World AIDS Day focuses our attention both on successes, and on those whose needs remain urgent and unmet.
Although successful strategies have halved AIDS-related deaths since 2004 and increased access to treatment for those living with HIV, there is a vital swathe of the population who do not know how to protect themselves from infection. UNAIDS data from 37 countries show that only 30 per cent of young women and 36 per cent of young men have comprehensive and correct knowledge on how to prevent HIV infection. The combination of that lack of information and education with a lack of power to negotiate safer sex has disastrous consequences - demonstrated by the extent of new HIV infections among young women. Turning this situation around is an imperative for young women, and for their communities.
The effects of inequality are at their starkest when they compromise young lives. One such effect is rel="noopener noreferrer" the huge number of new HIV infections among young women aged 15-24. This age group is just 12 per cent of the world’s population, but accounts for nearly 20 per cent of new HIV infections, with the vast majority (80 per cent) living in sub-Saharan Africa (UNAIDS 2018). These young women simply do not have the resources to protect themselves.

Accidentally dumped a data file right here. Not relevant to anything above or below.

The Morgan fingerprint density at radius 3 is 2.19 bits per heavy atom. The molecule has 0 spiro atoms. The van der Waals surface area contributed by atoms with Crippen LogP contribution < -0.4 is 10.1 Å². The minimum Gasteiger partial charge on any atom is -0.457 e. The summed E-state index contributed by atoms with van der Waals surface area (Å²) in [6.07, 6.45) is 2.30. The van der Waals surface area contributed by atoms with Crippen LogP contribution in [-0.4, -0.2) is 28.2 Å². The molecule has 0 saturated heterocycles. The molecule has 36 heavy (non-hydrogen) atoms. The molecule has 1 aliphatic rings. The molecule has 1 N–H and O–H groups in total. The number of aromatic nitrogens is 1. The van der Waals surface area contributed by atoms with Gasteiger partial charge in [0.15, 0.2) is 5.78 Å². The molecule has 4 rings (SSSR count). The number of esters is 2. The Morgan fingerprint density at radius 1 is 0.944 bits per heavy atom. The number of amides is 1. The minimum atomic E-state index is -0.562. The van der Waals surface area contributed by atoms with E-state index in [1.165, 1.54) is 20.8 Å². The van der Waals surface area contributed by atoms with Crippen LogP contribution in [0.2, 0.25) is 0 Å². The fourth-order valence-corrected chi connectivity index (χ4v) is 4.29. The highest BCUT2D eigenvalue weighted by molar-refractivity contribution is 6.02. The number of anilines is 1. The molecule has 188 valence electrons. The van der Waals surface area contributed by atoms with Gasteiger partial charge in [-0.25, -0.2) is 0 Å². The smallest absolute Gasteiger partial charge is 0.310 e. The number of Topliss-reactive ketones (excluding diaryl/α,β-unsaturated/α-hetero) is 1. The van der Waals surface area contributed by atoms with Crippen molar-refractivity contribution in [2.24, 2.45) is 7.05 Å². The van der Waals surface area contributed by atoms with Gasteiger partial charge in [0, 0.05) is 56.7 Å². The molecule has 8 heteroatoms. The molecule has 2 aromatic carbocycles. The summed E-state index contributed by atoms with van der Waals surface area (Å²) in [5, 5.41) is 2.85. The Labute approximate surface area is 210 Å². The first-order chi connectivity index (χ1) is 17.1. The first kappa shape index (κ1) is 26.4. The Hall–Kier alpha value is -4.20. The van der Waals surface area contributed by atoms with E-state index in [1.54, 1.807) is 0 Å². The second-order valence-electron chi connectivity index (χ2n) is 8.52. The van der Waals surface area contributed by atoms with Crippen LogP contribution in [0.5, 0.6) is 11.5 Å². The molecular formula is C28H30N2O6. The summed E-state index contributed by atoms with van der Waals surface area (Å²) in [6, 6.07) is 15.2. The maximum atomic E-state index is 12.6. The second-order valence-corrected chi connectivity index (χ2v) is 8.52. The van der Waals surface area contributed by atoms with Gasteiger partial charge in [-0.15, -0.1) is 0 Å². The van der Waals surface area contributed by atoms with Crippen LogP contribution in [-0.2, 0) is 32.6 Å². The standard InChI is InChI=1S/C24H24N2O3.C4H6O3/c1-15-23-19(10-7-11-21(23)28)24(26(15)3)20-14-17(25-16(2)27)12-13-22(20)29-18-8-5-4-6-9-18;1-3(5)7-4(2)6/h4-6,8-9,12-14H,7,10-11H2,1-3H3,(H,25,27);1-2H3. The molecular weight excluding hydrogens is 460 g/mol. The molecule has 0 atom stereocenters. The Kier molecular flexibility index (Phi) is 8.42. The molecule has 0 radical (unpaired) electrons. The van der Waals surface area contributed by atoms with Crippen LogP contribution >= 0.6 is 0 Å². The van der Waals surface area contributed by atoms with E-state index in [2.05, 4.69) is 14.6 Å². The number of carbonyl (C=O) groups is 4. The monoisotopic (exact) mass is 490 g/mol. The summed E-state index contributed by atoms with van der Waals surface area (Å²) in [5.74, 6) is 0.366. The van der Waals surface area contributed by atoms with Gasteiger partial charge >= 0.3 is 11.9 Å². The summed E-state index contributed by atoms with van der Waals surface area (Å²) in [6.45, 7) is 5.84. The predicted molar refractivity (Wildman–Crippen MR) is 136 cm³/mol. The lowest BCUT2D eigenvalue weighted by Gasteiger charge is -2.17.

The reported lack of knowledge on how to prevent infection joins other aspects of inequality, such as the likelihood of being out of school without a finished education; being married early with responsibility for care of the home and family, living in varying degrees of poverty, and—like so many young women all over the world—being in relationships of unequal power and control.
Every day, young women face barriers to seeking information about HIV and how to prevent it; as well as to accessing services. Comprehensive sexuality education is not available to everyone; there are restrictions for girls in accessing sexual and reproductive health services, for example, the need for parental permission; and gender-sensitive, youth-friendly services are in limited supply, as are safe spaces and peer networks where young women can discuss their health needs.
Knowing about HIV—including knowing one’s status—is a key to making informed choices. To bring the end of the epidemic in sight we need everyone to be able to seek testing, prevent new infections, access treatment, and acquire the skills to negotiate safer sex.
We need governments to make strong commitments towards ending the epidemic, prioritize the needs of young women in national HIV policies and local actions, and support women and girls to feel confident and empowered to demand that their HIV and other health needs are met.